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Review Paper
Asian-Australasian Journal of Animal Sciences 1999;12(4): 667-674.
DOI: https://doi.org/10.5713/ajas.1999.667    Published online June 1, 1999.
Nutrient Recycling : The European Experience - Review -
J. E. Hall
Abstract
Intensive livestock production has increased dramatically in Europe since the 1960s, particularly in Northern and Central European countries, resulting in large increases in the nutrient pollution of surface and ground waters and in atmospheric emissions of ammonia. This has arisen due to inadequate management of the large amounts manure produced, particularly where there has been insufficient land area used for efficient nutrient reuse in crop production. Nutrient pollution from intensive livestock production has progressively degraded the quality of water resources in many parts of Europe, with eutrophication of many inland and coastal waters, as well as soil acidification and ecosystem degradation. These problems have been known for many years, and although there are various international agreements on transboundary pollution, it is largely left to individual countries to set and enforce standards. Consequently, a number of different approaches are employed, although the common feature of these is to encourage farmers to use the nutrients in animal manures efficiently according to crop requirements, which also reduces the potential for accumulation in soil and subsequent loss to the environment. This paper reviews nutrient production and use in Europe and some of the strategies employed to avoid and reduce nutrient pollution.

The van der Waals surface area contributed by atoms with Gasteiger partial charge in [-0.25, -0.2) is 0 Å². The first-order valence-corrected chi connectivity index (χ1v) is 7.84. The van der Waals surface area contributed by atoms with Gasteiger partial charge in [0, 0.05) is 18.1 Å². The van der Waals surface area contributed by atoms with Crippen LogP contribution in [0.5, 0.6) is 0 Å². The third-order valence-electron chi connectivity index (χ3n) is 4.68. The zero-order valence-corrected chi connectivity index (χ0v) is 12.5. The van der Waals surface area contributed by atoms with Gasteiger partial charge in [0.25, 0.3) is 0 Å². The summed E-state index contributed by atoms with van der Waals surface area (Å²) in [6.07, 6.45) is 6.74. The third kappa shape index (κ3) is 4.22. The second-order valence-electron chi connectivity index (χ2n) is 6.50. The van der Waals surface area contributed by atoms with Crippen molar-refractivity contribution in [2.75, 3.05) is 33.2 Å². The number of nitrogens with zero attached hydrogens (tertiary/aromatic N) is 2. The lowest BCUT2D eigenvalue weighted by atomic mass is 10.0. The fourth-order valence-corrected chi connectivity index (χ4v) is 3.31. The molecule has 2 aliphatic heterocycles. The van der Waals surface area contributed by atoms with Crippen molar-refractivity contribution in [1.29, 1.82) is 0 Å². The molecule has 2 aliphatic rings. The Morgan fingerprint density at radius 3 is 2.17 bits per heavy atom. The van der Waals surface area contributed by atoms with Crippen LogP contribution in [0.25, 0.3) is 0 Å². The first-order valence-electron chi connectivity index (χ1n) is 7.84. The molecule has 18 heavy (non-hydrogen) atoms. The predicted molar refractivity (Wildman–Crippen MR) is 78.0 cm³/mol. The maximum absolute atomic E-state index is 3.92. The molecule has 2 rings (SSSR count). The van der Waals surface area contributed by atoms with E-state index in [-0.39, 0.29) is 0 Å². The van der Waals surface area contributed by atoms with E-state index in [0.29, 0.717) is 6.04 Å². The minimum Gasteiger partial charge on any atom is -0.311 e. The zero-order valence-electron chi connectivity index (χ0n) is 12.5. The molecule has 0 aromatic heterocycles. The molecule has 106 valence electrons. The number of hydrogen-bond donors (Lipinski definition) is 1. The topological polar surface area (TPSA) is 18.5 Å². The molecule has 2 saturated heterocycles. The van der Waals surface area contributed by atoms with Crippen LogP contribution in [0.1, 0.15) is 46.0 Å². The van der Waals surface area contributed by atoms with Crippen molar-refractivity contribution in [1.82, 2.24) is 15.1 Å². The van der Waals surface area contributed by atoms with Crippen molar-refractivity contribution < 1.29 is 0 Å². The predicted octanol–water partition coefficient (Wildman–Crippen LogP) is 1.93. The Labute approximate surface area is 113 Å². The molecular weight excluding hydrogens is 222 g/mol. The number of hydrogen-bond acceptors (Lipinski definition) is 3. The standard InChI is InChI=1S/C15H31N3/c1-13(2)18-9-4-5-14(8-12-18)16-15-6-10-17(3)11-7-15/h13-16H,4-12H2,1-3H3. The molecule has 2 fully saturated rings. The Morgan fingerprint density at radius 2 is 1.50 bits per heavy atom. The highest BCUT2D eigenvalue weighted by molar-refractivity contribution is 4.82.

Keywords: Europe; Livestock; Manure; Nutrients; Pollution; Slurry


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